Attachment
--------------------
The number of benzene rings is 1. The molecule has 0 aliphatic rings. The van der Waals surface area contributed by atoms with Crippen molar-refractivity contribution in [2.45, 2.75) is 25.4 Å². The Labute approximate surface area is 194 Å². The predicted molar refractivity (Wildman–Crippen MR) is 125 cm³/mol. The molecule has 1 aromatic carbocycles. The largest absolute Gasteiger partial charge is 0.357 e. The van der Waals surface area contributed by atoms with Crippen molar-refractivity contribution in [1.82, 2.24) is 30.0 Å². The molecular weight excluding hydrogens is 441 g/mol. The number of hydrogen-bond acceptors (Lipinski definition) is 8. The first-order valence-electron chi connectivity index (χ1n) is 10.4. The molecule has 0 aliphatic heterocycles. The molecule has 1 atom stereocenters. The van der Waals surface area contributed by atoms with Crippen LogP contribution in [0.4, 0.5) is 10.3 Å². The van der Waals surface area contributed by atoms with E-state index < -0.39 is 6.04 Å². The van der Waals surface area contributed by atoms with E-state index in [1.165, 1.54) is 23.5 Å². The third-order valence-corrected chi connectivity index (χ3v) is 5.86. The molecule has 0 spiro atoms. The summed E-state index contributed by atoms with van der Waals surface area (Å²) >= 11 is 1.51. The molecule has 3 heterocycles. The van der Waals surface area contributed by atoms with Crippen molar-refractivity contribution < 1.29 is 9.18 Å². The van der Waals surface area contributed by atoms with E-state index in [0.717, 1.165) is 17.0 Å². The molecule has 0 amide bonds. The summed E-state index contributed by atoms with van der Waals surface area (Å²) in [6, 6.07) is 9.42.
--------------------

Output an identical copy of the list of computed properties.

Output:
The number of benzene rings is 1. The molecule has 0 aliphatic rings. The van der Waals surface area contributed by atoms with Crippen molar-refractivity contribution in [2.45, 2.75) is 25.4 Å². The Labute approximate surface area is 194 Å². The predicted molar refractivity (Wildman–Crippen MR) is 125 cm³/mol. The molecule has 1 aromatic carbocycles. The largest absolute Gasteiger partial charge is 0.357 e. The van der Waals surface area contributed by atoms with Crippen molar-refractivity contribution in [1.82, 2.24) is 30.0 Å². The molecular weight excluding hydrogens is 441 g/mol. The number of hydrogen-bond acceptors (Lipinski definition) is 8. The first-order valence-electron chi connectivity index (χ1n) is 10.4. The molecule has 0 aliphatic heterocycles. The molecule has 1 atom stereocenters. The van der Waals surface area contributed by atoms with Crippen LogP contribution in [0.4, 0.5) is 10.3 Å². The van der Waals surface area contributed by atoms with E-state index < -0.39 is 6.04 Å². The van der Waals surface area contributed by atoms with E-state index in [1.165, 1.54) is 23.5 Å². The third-order valence-corrected chi connectivity index (χ3v) is 5.86. The molecule has 0 spiro atoms. The summed E-state index contributed by atoms with van der Waals surface area (Å²) >= 11 is 1.51. The molecule has 3 heterocycles. The van der Waals surface area contributed by atoms with Crippen molar-refractivity contribution < 1.29 is 9.18 Å². The van der Waals surface area contributed by atoms with E-state index in [0.717, 1.165) is 17.0 Å². The molecule has 0 amide bonds. The summed E-state index contributed by atoms with van der Waals surface area (Å²) in [6, 6.07) is 9.42.